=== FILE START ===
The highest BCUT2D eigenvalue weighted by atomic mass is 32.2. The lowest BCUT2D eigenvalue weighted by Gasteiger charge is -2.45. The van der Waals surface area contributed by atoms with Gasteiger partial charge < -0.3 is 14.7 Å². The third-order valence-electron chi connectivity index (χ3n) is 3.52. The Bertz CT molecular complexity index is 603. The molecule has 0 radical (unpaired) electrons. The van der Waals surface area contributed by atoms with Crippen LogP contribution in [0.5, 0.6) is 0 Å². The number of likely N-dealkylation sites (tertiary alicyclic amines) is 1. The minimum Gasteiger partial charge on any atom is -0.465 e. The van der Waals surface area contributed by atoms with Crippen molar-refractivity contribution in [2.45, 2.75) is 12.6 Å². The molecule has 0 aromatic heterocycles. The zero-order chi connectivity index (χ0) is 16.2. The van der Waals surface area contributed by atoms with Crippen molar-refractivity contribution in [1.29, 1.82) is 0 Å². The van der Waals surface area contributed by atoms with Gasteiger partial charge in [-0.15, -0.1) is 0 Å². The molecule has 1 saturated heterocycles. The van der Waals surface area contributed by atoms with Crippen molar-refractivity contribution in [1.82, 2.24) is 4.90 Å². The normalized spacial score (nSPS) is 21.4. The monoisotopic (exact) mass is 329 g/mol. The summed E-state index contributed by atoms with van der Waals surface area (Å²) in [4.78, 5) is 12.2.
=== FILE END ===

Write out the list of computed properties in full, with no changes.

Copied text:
The highest BCUT2D eigenvalue weighted by atomic mass is 32.2. The lowest BCUT2D eigenvalue weighted by Gasteiger charge is -2.45. The van der Waals surface area contributed by atoms with Gasteiger partial charge < -0.3 is 14.7 Å². The third-order valence-electron chi connectivity index (χ3n) is 3.52. The Bertz CT molecular complexity index is 603. The molecule has 0 radical (unpaired) electrons. The van der Waals surface area contributed by atoms with Crippen LogP contribution in [0.5, 0.6) is 0 Å². The number of likely N-dealkylation sites (tertiary alicyclic amines) is 1. The minimum Gasteiger partial charge on any atom is -0.465 e. The van der Waals surface area contributed by atoms with Crippen molar-refractivity contribution in [2.45, 2.75) is 12.6 Å². The molecule has 0 aromatic heterocycles. The zero-order chi connectivity index (χ0) is 16.2. The van der Waals surface area contributed by atoms with Crippen molar-refractivity contribution in [1.29, 1.82) is 0 Å². The van der Waals surface area contributed by atoms with Gasteiger partial charge in [-0.15, -0.1) is 0 Å². The molecule has 1 saturated heterocycles. The van der Waals surface area contributed by atoms with Crippen molar-refractivity contribution in [1.82, 2.24) is 4.90 Å². The normalized spacial score (nSPS) is 21.4. The monoisotopic (exact) mass is 329 g/mol. The summed E-state index contributed by atoms with van der Waals surface area (Å²) in [4.78, 5) is 12.2.